Rated 1.0 out of 5.0 by Does not compost easily as led to believe. I have been composting for a few years now and have always wondered if a tumbler would be better for composting...boy was I wrong! Previously I had a traditional compost unit sitting on the ground near my shed and it continuously put out good compost and was almost always "hot" and cooking. The problem was, despite my efforts to only put in veggie material, coffee grounds, shredded paper, etc pests were still attracted to the bin. This Spring I decided to get rid of this bin and buy the tumbler above. Assembly and setup was easy and I would give it 5 stars on that front. I added my first batch of material in early mid to late April the first compartment was full and I began adding materials to the second compartment. Around early May I noticed the "curing" side was becoming a "slimy sludge" that smelled really bad. I couldn't understand it...this was the same material that when added to my ground bin heated up and broke down in a matter of weeks (remember I have been doing this for quite some time and know very well about ratios, etc). I did some reading and found information indicating that composting in a tumbler is quite different than ground composting because it is in fact the bacteria from the ground the powers the process of composting. So I decided to add some dirt directly from the ground, a batch of compost accelerator from WalMart along with a good load of sawdust to try and dry it out a bit. This did not work either and the batch remained just a big wet ball of sludge. Thinking that maybe it was the excess rain we were having in the Spring that might have caused this (maybe the ventilation holes allowed too much rain in?) I decided to wrap the bin in a tarp so that I could control the moisture in the tumbler. I emptied out the current contents and started over...same result...a putrid mess of slime and sludge. I decided to try an experiment to rule out that it could be the materials I was adding. I mulched some leaves along with bark, sawdust, coffee grounds, egg cartons until I had it just the perfect ratios. I put one batch in the tumbler and one batch in a trash container with the bottom cut out. The batch in the trash can composted after a very short time...the batch in the tumbler, once again, was a gross mess of slime and wet "goop". After more reading I found that you need to be something akin to a scientist to get everything just right to compost in a tumbler. Needless to say, it was a big disappointment. I returned to my bin on the ground but this time I buried the bin about 3.5 feet down to eliminate the problems with rodents and pests getting in there...and after only a short period of time I have a good batch "cooking" again using the same materials I added to the tumbler...I'll probably just use the tumbler to store a cured batch in. Kerry Newfoundland, Canada July 10, 2012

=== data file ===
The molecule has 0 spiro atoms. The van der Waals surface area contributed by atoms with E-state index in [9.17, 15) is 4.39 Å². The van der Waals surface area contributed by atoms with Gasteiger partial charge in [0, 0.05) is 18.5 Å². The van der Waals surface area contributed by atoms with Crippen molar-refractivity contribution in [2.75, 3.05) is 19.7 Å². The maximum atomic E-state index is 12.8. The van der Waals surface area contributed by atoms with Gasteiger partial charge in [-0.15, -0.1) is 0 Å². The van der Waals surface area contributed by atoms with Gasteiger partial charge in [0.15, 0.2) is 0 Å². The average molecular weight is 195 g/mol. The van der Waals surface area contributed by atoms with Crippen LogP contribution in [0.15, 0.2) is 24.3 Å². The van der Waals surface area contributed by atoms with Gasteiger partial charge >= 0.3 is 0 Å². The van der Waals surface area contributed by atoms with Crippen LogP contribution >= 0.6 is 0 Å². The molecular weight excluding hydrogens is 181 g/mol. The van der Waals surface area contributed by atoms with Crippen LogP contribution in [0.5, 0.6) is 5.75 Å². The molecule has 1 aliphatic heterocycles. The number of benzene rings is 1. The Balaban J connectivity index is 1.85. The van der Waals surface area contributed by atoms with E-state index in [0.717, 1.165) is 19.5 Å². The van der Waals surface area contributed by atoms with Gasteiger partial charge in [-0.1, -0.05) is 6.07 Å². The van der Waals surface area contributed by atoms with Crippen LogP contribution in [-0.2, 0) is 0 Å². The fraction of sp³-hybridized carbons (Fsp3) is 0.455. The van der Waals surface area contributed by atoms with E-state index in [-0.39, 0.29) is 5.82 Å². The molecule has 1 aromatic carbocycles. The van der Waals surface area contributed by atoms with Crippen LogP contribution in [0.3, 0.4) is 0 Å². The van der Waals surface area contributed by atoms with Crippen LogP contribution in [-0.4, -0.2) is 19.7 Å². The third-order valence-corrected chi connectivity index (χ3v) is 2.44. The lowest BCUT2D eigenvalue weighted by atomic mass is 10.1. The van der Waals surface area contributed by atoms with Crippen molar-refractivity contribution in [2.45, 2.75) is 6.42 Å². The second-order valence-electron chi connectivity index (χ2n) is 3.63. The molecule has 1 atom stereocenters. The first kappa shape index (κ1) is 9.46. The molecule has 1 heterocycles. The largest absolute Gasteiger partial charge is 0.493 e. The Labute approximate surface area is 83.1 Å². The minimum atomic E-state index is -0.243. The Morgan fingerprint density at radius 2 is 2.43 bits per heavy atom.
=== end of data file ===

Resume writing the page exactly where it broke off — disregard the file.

Rated 5.0 out of 5.0 by Great Composter for the Small Home Garden I purchased a tumbler because I got tired of attracting opossums, raccoons, herbivore dinosaurs, etc by doing the lazy mans way of composting....Dig a hole in the garden throw the kitchen scraps in and let nature do what it's designed to do! I mean the stuffs going in the garden anyway right? But this doesn't work well for larger volumes of yard waste like grass clippings and such. (The critters above also seemed to enjoy the desserts I left and didn't mind digging for them too.) This tumbler solved those problems and also made it easier to add rich compost to my newly built raised beds. I'm also convinced tumbling, rather than pitchforking your pile, multiple bin piles, or other methods - is the way to go. Seems more efficient, easier, and suitable for the small-potatoes gardener like myself. Assembly of the unit was fairly easy and painless - just follow the directions, take your time, and think ahead. The directions aren't the best - but lay the pieces out and see how they fit together and you'll be good to go. It took me about an hour and a half to complete the process with only a few - reversals to get things right. I've had the tumbler nearly a year now - bought it last fall and it's held up well. Decomposition was a little slow at first but I think that's because the compost had a difficult time getting up to speed with the cool temps. The barrel leaks a little bit but that's probably a good thing rather than having a soppy mess in the tumbler itself when it receives too much moisture. ( I need to find a suitable tub to catch the leakage for lovely compost tea.) Speaking of which? It if does get too sloppy inside? Just remove the lid and let the summer sun and the microbes evaporate the surplus. That sure works well in our Oklahoma heat! So also think about location too. Putting the thing under a shade tree might seem like a good idea, but then you're expecting biology alone instead of complete physics to work in conjunction with the barrel - especially since it's black and absorbs a ton of sun to help with decomposition. Also don't forget this IS a tumbler so the more you tumble? The faster stuff gets mixed up, aerated and breaks down. Tumbling when the compost gets sort of "settled" into a clump is a little tough, but add some more fluffy, loose stuff - tumble again - and you'll have a better mix and easier tumble. The two chamber system works ok - but I've rarely used it simply because the chambers are relatively small. A necessary engineering design of course because if you get the thing too big then you won't be able to tumble it well. In the summer decomposition is happening so fast anyway that I just fill both chambers up and tumble frequently. Within a matter of days what used to be at the top is now reduced by at least half. When things look pretty well broken down - and not four-legged critter friendly - I throw the stuff in the garden where it's needed. The two air vents on the side seem like a design afterthought. They don't stay in the full open position too easily (especially after a good tumble - they are rather loosey-goosey) and if your tumbler is anywhere near 2/3 full I'm not sure how much air is circulating to the pile through them anyway since the holes are covered by the compost. Oh well. I guess enough air is getting in through other means because in my tumbler things appear to be breaking down quite well. I just shoveled compost out when one chamber looked ripe. I overlook the obvious and now it seems that probably the easier route would have been to rotate the barrel with one chamber open and just dump it out! I know that there's all sorts of fancy advice and such to figure out what to put in the tumbler and how much - but again, I'm a lazy gardener and figure if nature has been making compost for millions of years without our help - it will continue to do so with minimal assistance from us now. Variety is the spice of life and so it seems it is with compost. I noticed better results when I threw in grass clippings, leaf litter, fruit and veggie scraps, compostable peanuts, sunflower stalks - the more variety the better. I add avocado pits and other roundish things too. In my head I'm thinking maybe these bang around the tumbler and help move things around and break up stuff too. Easily removed from the final compost if they haven't broken down already. Citrus peels add a nice aroma to the pile, break down fairly quickly and the decomposers don't seem to mind either. I also add a bit of old potting soil and garden dirt too. Figure there's good little buggers in there too. If the number of bugs I have crawling around eating the stuff that's in the bin is any indication - LOTS of decomposing is going on and therefore great compost thanks to this tumbler! August 4, 2015